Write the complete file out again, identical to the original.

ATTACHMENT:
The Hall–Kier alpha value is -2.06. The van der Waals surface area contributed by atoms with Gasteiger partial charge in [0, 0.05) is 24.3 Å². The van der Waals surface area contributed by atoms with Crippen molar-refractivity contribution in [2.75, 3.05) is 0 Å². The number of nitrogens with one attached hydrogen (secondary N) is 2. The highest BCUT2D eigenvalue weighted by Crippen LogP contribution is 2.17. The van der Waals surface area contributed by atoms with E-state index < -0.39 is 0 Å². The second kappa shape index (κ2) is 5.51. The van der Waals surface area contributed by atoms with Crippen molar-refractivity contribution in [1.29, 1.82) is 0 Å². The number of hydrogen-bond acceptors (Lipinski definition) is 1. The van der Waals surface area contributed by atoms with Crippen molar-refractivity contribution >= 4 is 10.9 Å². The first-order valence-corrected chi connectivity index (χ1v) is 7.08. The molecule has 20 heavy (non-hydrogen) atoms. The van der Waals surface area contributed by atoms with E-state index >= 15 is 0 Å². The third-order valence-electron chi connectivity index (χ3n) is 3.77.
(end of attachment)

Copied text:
The Hall–Kier alpha value is -2.06. The van der Waals surface area contributed by atoms with Gasteiger partial charge in [0, 0.05) is 24.3 Å². The van der Waals surface area contributed by atoms with Crippen molar-refractivity contribution in [2.75, 3.05) is 0 Å². The number of nitrogens with one attached hydrogen (secondary N) is 2. The highest BCUT2D eigenvalue weighted by Crippen LogP contribution is 2.17. The van der Waals surface area contributed by atoms with E-state index < -0.39 is 0 Å². The second kappa shape index (κ2) is 5.51. The van der Waals surface area contributed by atoms with Crippen molar-refractivity contribution in [1.29, 1.82) is 0 Å². The number of hydrogen-bond acceptors (Lipinski definition) is 1. The van der Waals surface area contributed by atoms with Crippen molar-refractivity contribution >= 4 is 10.9 Å². The first-order valence-corrected chi connectivity index (χ1v) is 7.08. The molecule has 20 heavy (non-hydrogen) atoms. The van der Waals surface area contributed by atoms with E-state index >= 15 is 0 Å². The third-order valence-electron chi connectivity index (χ3n) is 3.77.